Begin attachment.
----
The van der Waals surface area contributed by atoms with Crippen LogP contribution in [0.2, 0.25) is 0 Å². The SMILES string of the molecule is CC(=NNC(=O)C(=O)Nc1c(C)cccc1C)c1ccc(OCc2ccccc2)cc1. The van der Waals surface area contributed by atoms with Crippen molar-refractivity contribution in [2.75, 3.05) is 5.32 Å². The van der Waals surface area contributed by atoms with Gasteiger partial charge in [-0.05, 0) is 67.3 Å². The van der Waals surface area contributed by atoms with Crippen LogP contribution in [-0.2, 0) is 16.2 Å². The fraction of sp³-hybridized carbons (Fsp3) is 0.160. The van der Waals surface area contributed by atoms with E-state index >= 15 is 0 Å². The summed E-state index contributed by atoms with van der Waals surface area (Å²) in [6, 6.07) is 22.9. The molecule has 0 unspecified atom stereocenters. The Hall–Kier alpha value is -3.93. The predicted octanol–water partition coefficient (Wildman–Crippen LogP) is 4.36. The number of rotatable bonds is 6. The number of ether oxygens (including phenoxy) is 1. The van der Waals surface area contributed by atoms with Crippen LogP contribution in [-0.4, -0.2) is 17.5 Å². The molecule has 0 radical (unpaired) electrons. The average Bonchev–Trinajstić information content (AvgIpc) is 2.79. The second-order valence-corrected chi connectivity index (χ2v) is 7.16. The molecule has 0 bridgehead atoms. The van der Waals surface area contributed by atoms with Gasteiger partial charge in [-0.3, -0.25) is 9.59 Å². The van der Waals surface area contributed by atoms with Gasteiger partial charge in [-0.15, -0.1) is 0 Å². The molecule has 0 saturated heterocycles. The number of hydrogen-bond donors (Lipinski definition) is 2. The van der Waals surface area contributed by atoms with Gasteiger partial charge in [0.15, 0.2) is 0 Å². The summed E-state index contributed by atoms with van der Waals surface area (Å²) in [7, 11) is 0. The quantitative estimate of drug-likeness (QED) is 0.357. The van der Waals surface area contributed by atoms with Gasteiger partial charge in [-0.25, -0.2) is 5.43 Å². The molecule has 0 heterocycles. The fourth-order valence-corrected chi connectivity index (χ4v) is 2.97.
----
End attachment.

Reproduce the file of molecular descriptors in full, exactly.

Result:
The van der Waals surface area contributed by atoms with Crippen LogP contribution in [0.2, 0.25) is 0 Å². The SMILES string of the molecule is CC(=NNC(=O)C(=O)Nc1c(C)cccc1C)c1ccc(OCc2ccccc2)cc1. The van der Waals surface area contributed by atoms with Crippen molar-refractivity contribution in [2.75, 3.05) is 5.32 Å². The van der Waals surface area contributed by atoms with Gasteiger partial charge in [-0.05, 0) is 67.3 Å². The van der Waals surface area contributed by atoms with Crippen LogP contribution in [-0.2, 0) is 16.2 Å². The fraction of sp³-hybridized carbons (Fsp3) is 0.160. The van der Waals surface area contributed by atoms with E-state index >= 15 is 0 Å². The summed E-state index contributed by atoms with van der Waals surface area (Å²) in [6, 6.07) is 22.9. The molecule has 0 unspecified atom stereocenters. The Hall–Kier alpha value is -3.93. The predicted octanol–water partition coefficient (Wildman–Crippen LogP) is 4.36. The number of rotatable bonds is 6. The number of ether oxygens (including phenoxy) is 1. The van der Waals surface area contributed by atoms with Crippen LogP contribution in [-0.4, -0.2) is 17.5 Å². The molecule has 0 radical (unpaired) electrons. The average Bonchev–Trinajstić information content (AvgIpc) is 2.79. The second-order valence-corrected chi connectivity index (χ2v) is 7.16. The molecule has 0 bridgehead atoms. The van der Waals surface area contributed by atoms with Gasteiger partial charge in [-0.3, -0.25) is 9.59 Å². The van der Waals surface area contributed by atoms with Gasteiger partial charge in [-0.15, -0.1) is 0 Å². The molecule has 0 saturated heterocycles. The number of hydrogen-bond donors (Lipinski definition) is 2. The van der Waals surface area contributed by atoms with Gasteiger partial charge in [0.15, 0.2) is 0 Å². The summed E-state index contributed by atoms with van der Waals surface area (Å²) in [7, 11) is 0. The quantitative estimate of drug-likeness (QED) is 0.357. The van der Waals surface area contributed by atoms with Gasteiger partial charge in [-0.25, -0.2) is 5.43 Å². The molecule has 0 heterocycles. The fourth-order valence-corrected chi connectivity index (χ4v) is 2.97.